Electronic Arts’ latest player is an artificial intelligence
One of the biggest challenges facing modern video game makers is providing challenging in-game opponents for players to duke it out with. Now, global gaming powerhouse Electronic Arts (EA) thinks its taken a big step forward, by creating a self-learning artificial intelligence (AI) that has taught itself how to play the company’s hugely popular title Battlefield 1.
Electronic Arts’ share price has risen by 40% over the past year
SOURCE: Yahoo Finance
Traditionally, non-player enemies in video games follow set patterns of behavior – meaning players just have to figure out what that pattern is to advance in the game. But self-learning AI could lead to a situation where offline play is as challenging – and therefore, rewarding – as playing against real people online.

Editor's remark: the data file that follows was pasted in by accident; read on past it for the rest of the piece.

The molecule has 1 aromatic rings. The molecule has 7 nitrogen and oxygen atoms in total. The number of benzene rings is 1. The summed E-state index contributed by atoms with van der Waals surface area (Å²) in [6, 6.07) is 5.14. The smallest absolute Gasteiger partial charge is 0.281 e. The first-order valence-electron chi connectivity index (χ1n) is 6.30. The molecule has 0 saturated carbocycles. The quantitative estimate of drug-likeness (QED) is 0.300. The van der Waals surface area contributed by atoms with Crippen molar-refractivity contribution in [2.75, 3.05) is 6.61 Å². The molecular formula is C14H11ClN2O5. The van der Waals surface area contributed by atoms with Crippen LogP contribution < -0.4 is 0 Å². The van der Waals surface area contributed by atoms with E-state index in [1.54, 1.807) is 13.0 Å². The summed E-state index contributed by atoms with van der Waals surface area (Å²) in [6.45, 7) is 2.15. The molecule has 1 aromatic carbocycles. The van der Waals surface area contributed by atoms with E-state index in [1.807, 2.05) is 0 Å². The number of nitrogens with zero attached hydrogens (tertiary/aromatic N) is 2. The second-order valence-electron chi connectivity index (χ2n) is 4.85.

The company’s SEED (Search for Extraordinary Experiences Division) accomplished this feat by showing its AI agents 30 minutes of gameplay, then letting them loose in Battlefield 1 for six days. The result is artificial players that have learned how to do things like restock the ammo in their weapons, and work as “coordinated units”. However, it’s not perfect: sometimes, these agents just stand on the spot and spin.
Magnus Nordin, SEED’s technical director, said: “The agents aren’t very good at planning ahead. If an agent spots an objective, like an enemy player, it will act. But if there’s nothing in sight, it will eventually start to spin around to look for something to do.”
Early reports suggest that these agents – which lost to humans in trials, but didn’t suffer “a complete blow out” – will feature in the company’s upcoming Battlefield V. As of yet, we don’t know what that title will look like, so EA has months to perfect its new adversaries.
Check out EA’s AIs in action below:
Dominion holds Electronic Arts in its Global Trends Ecommerce Fund.
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